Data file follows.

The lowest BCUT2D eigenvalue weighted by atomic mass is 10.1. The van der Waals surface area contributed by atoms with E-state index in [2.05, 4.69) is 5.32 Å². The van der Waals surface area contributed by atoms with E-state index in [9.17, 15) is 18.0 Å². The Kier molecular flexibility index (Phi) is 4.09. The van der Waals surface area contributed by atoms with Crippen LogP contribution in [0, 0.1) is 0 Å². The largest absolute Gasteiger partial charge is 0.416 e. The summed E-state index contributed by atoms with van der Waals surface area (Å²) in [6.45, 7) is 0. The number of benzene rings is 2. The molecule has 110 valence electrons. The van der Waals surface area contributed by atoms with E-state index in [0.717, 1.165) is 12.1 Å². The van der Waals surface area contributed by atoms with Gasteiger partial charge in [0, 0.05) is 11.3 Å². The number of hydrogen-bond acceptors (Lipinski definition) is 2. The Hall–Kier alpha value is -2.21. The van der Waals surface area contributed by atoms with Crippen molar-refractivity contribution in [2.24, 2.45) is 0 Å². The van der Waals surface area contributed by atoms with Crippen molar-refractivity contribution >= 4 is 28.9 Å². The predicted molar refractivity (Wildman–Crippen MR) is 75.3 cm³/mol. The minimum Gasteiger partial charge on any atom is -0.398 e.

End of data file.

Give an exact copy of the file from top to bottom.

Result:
The lowest BCUT2D eigenvalue weighted by atomic mass is 10.1. The van der Waals surface area contributed by atoms with E-state index in [2.05, 4.69) is 5.32 Å². The van der Waals surface area contributed by atoms with E-state index in [9.17, 15) is 18.0 Å². The Kier molecular flexibility index (Phi) is 4.09. The van der Waals surface area contributed by atoms with Crippen LogP contribution in [0, 0.1) is 0 Å². The largest absolute Gasteiger partial charge is 0.416 e. The summed E-state index contributed by atoms with van der Waals surface area (Å²) in [6.45, 7) is 0. The number of benzene rings is 2. The molecule has 110 valence electrons. The van der Waals surface area contributed by atoms with E-state index in [0.717, 1.165) is 12.1 Å². The van der Waals surface area contributed by atoms with Gasteiger partial charge in [0, 0.05) is 11.3 Å². The number of hydrogen-bond acceptors (Lipinski definition) is 2. The Hall–Kier alpha value is -2.21. The van der Waals surface area contributed by atoms with Crippen molar-refractivity contribution in [2.24, 2.45) is 0 Å². The van der Waals surface area contributed by atoms with Crippen molar-refractivity contribution >= 4 is 28.9 Å². The predicted molar refractivity (Wildman–Crippen MR) is 75.3 cm³/mol. The minimum Gasteiger partial charge on any atom is -0.398 e.